Wednesday, December 9, 2009

Chief Laments Court Budget

More from Cheryl Miller:

"While in past gatherings George has focused on policy issues affecting the high court, such as the state's death penalty backlog, Friday's conference was dominated by talk about the judicial branch's dire fiscal circumstances.

"The state cut $400 million from the judiciary's budget this year, leading the Judicial Council to order courts statewide to close once a month. That branch can't absorb more cuts next year, George said.

"'I made a strong pitch when I met with the governor [in November] that we have to have more money than what we received in the current year's budget,' George told reporters.

"For starters, George said, branch leaders will ask the governor to restore the $100 million slashed from the judiciary this spring after state revenues plummeted. They'll also seek to extend a number of filing fee surcharges set to expire next year.

"But one measure the branch will not pursue, George said, is backing off plans for a $1 billion-plus case management system. The computer network, now scheduled for full deployment in 2013, has drawn howls of protest from some judges and court workers who argue that money set aside for the new technology would be better spent on keeping courthouses open.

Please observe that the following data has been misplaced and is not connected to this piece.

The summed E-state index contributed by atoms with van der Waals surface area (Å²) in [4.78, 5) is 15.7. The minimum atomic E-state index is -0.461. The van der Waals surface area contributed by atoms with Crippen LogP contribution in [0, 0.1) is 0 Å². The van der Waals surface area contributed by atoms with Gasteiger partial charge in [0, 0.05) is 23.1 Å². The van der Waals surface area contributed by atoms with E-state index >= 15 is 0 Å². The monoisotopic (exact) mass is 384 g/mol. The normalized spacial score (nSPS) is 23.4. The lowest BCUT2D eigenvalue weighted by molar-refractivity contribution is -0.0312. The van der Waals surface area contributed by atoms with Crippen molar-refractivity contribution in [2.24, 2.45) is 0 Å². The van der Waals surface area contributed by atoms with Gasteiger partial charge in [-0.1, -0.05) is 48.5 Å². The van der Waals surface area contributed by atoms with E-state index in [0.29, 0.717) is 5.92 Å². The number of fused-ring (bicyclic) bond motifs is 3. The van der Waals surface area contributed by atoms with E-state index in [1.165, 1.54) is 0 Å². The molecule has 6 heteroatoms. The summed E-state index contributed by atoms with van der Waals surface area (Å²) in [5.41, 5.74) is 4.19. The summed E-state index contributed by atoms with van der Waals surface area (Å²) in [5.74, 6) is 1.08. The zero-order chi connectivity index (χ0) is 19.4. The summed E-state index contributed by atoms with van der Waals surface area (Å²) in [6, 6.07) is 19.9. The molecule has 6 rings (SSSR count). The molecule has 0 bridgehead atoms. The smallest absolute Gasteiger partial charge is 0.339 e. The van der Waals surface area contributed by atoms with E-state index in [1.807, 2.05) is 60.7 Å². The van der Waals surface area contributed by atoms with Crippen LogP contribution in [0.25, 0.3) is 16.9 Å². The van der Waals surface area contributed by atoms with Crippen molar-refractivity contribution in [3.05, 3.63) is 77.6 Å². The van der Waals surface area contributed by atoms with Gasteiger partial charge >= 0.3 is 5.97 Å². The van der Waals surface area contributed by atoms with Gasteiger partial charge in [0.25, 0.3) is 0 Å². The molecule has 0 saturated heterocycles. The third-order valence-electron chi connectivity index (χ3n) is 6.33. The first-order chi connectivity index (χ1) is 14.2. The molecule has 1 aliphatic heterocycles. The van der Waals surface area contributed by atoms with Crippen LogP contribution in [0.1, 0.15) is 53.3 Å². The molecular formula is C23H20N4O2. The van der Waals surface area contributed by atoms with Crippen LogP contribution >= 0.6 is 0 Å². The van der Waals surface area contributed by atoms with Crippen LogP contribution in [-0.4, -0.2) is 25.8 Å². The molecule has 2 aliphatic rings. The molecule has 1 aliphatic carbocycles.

"Lawmakers diverted some of the money for the project this year to trial court operations, but delaying the system's deployment will only drive up the final costs, George said. 'It is something that is vital,' he said. 'It's not a luxury.'

"George also blasted a proposal, championed by Los Angeles County Superior Court Presiding Judge Charles McCoy Jr., to temporarily allow trial courts to spend new fees-generated money on local operations instead of setting it aside for an eventual $5 billion courthouse construction program. When the Legislature approved the plan in 2008, George called its passage one of the top legislative victories of his tenure as chief justice.

"George said McCoy's proposal made no more sense than the state halting all highway maintenance projects during economic downturns or a farmer plowing under his seed corn. 'You can't just stop everything,' he said.

"George said that 50 of 58 trial court presiding judges have signaled support for continuing with the courthouse construction plan, which includes 41 projects statewide. But the prospect of a public rift with the state's largest trial court could pose problems for the branch as it tries to negotiate specifics in a new budget with the governor and Legislature next year.

"George brushed off criticisms of branch spending — and more specifically, spending by the Administrative Office of the Courts — as politics generated by difficult economic times.

'I don't accept arguments to dismantle the AOC and go back to those supposedly halcyon days' when counties, not a centralized judiciary, oversaw the courts, George said. 'I don't buy this idea that we go back to this feudal approach. We're a statewide branch.'